Japan: A trusted partner
BREAKTHROUGH - Elfren S. Cruz (The Philippine Star) - May 19, 2019 - 12:00am

Conventional wisdom dictates that Southeast Asia has become a region caught between two powers – China and the United States. Another often repeated mantra is that China is now the main source of investments – especially infrastructure funds – in the region. Both conclusions are actually contestable. Any geopolitical observer will note that there is a third power that is quietly but effectively making its influence felt in the region.

Japan is the third power that is actively wooing Southeast Asia. Ever since the rise of China, Japan has been pushed out of the spotlight. However, in the last five to six years, its investments in Southeast Asia have increased dramatically and has become involved in the South China Sea.

A recent analysis by Stratfor concluded: “ To be sure, Japan has always maintained engagement with the wider region. It played a role in stabilizing regional currencies in the aftermath of the 1997 Asian financial crisis and has long championed multilateral economic and security platforms. It has extensive investments in most countries in the region particularly Thailand, Indonesia, Vietnam – in fact the country still has higher investment stock in Southeast Asia than China, thanks in part to its integrated supply chains. What’s more, it remains Southeast Asia’s top aid donor and wields a great deal of soft power that helps offset its limited overseas security presence.”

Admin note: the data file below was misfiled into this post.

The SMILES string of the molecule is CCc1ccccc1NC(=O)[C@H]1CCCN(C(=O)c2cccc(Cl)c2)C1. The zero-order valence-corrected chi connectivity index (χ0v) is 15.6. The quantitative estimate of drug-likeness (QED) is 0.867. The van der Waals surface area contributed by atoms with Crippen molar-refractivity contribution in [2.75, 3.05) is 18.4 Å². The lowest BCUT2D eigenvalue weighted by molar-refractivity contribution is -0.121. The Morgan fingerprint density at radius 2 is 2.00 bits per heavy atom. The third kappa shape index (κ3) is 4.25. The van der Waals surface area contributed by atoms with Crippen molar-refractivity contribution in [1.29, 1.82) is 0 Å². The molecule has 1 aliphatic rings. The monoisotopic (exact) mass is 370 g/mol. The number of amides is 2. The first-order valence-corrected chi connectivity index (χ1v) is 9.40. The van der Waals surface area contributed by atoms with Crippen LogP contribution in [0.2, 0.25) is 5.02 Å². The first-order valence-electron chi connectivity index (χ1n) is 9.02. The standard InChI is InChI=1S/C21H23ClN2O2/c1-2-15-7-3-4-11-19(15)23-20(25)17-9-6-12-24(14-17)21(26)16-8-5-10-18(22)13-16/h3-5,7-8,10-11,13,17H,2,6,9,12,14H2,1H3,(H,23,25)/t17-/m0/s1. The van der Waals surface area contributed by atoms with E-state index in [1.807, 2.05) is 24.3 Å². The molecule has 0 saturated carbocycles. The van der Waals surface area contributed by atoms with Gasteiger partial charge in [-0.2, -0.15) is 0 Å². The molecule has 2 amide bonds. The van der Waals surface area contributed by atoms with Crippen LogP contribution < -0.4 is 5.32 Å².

In the Philippines construction recently began on the first subway in the country. This is the 36-kilometer Metro Manila Subway, an estimated $4.5 billion project which will run north to south between the cities of Quezon City, Pasig, Makati, Taguig and Pasay and will serve 15 stations between the Quirino Highway and FTI stations. It will also serve as the country’s direct link, with a branch line to Ninoy Aquino International Airport. This project is called Metro Manila Subway Line 9 because it is designed to connect with other lines – existing and planned. Among the planned lines are Line 5 (Makati Subway) and Line 8 (PNR East –West Railway). A consortium of four Japanese companies has already reportedly won the contract to undertake the project. The Japanese government will also help in covering the expenses of the line and the first part of a 104.5 billion yen was already signed. This is the biggest infrastructure project of the Duterte administration.

Early this year, the Philippines also secured $1.24 billion worth of investment pledges from Japanese firms that can create 16,000 jobs in the country. The biggest projects are ISE Foods which will invest in a large scale poultry farm and Sumitomo Wiring Systems which will set up a manufacturing facility that will produce wire harness systems for auto vehicles. Other potential investments Tokyo intends to advance are urban development projects with focuses on the environment and the so-called smart city infrastructure.

The main difference between Chinese and Japanese investments is that Japanese projects actually reach implementation stage and do not require the importation of foreign laborers.